In addition to the above theorems, you should master the following formulae.
- Linear transformation: T(u + v) = T(u) + T(v), note that T(cu) = cT(u), where c is any number.
- Linearly independence: vectors v1+v2+v3…… are linearly independent if none of them can be expressed as a linear combination of others. a1v1 + a2v2 + · · · + anvn = 0 ⇒ a1 = a2 = · · · = an = 0.
- Linearly dependence: Linearly dependent vectors have non-zero solutions, that is, a1v1+a2v2+a3v3……+anvn ≠ 0.
In addition to the common operations on matrices, the following theorems and formulae are essential.
- The eigenvalues from any Eigen spaces are orthogonal for any symmetric matrix. Note that a symmetric matrix contains eigenvalues diagonalizable orthogonally and is denoted as [A =AT].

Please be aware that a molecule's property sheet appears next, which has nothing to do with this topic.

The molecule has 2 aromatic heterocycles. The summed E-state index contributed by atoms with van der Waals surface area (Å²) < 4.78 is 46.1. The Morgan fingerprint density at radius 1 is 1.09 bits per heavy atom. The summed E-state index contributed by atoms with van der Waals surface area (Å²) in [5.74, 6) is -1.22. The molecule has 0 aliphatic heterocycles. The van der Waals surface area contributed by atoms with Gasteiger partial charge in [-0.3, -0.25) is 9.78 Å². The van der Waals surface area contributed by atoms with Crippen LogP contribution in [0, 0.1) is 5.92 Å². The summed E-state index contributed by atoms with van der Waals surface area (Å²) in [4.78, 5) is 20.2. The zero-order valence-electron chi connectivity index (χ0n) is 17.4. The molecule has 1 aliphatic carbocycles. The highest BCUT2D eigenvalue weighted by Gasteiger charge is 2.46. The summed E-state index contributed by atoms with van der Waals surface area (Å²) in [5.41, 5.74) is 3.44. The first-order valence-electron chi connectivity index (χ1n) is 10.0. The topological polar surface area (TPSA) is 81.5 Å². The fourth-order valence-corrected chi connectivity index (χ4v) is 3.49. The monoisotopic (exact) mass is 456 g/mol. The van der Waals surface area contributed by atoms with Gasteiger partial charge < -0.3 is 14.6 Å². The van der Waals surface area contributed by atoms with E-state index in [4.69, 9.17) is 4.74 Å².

- You can write a matrix from a quadratic equation by writing the x2 -coefficients on the diagonal and then distributing the other terms. For example, if the x1x2 term is 6, then the (1, 2)th and (2, 1)th entry of A is 3. Then orthogonally diagonalize A =AT. The quadratic form becomes λ1y2 + · · · + λnyn, where λi are the eigenvalues.
- The invertible matrix theorem. Finding singular solutions to matrices requires knowledge of the inverse and how it helps you solve for unknown elements. Given a 2x2 matrix a b c d , the determinant is obtained as ad-bc while the inverse is
1/ad-bc d -b -c a . The inverse of a matrix A is denoted as A-1.
- Diagonalizability. A matrix is diagonalizable if it has n eigenvalues with more than one linearly independent eigenvector. The matrix is diagonalizable if the quadratic formed from the eigenvalues has more than one root ≠ 0.